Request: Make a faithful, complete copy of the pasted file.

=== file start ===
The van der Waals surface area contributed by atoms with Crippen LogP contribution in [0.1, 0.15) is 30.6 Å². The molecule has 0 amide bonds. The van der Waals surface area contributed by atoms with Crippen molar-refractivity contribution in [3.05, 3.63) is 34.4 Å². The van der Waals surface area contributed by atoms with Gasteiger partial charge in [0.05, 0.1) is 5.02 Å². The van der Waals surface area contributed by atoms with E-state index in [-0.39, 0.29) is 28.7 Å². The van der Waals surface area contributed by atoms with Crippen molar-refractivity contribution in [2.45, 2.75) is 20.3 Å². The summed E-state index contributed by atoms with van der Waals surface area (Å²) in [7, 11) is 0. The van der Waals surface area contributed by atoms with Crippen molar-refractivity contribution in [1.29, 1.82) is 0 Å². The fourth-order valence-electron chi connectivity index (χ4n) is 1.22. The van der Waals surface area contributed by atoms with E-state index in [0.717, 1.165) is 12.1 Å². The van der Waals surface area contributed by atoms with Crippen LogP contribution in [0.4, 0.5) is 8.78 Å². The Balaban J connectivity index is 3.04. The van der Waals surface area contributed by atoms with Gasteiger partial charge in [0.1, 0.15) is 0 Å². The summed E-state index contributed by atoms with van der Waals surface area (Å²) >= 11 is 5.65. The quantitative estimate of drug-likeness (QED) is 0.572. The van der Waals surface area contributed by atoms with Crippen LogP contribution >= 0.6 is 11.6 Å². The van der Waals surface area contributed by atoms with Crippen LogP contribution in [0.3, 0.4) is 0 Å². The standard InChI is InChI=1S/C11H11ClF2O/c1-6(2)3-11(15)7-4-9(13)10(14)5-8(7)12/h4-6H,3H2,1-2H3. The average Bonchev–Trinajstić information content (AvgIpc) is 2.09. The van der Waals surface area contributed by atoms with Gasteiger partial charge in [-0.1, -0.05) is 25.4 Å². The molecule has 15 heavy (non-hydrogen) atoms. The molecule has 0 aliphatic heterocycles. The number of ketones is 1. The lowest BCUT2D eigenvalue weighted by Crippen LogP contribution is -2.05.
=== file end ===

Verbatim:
The van der Waals surface area contributed by atoms with Crippen LogP contribution in [0.1, 0.15) is 30.6 Å². The molecule has 0 amide bonds. The van der Waals surface area contributed by atoms with Crippen molar-refractivity contribution in [3.05, 3.63) is 34.4 Å². The van der Waals surface area contributed by atoms with Gasteiger partial charge in [0.05, 0.1) is 5.02 Å². The van der Waals surface area contributed by atoms with E-state index in [-0.39, 0.29) is 28.7 Å². The van der Waals surface area contributed by atoms with Crippen molar-refractivity contribution in [2.45, 2.75) is 20.3 Å². The summed E-state index contributed by atoms with van der Waals surface area (Å²) in [7, 11) is 0. The van der Waals surface area contributed by atoms with Crippen molar-refractivity contribution in [1.29, 1.82) is 0 Å². The fourth-order valence-electron chi connectivity index (χ4n) is 1.22. The van der Waals surface area contributed by atoms with E-state index in [0.717, 1.165) is 12.1 Å². The van der Waals surface area contributed by atoms with Crippen LogP contribution in [0.4, 0.5) is 8.78 Å². The Balaban J connectivity index is 3.04. The van der Waals surface area contributed by atoms with Gasteiger partial charge in [0.1, 0.15) is 0 Å². The summed E-state index contributed by atoms with van der Waals surface area (Å²) >= 11 is 5.65. The quantitative estimate of drug-likeness (QED) is 0.572. The van der Waals surface area contributed by atoms with Crippen LogP contribution >= 0.6 is 11.6 Å². The van der Waals surface area contributed by atoms with Crippen LogP contribution in [0.3, 0.4) is 0 Å². The standard InChI is InChI=1S/C11H11ClF2O/c1-6(2)3-11(15)7-4-9(13)10(14)5-8(7)12/h4-6H,3H2,1-2H3. The average Bonchev–Trinajstić information content (AvgIpc) is 2.09. The van der Waals surface area contributed by atoms with Gasteiger partial charge in [-0.1, -0.05) is 25.4 Å². The molecule has 15 heavy (non-hydrogen) atoms. The molecule has 0 aliphatic heterocycles. The number of ketones is 1. The lowest BCUT2D eigenvalue weighted by Crippen LogP contribution is -2.05.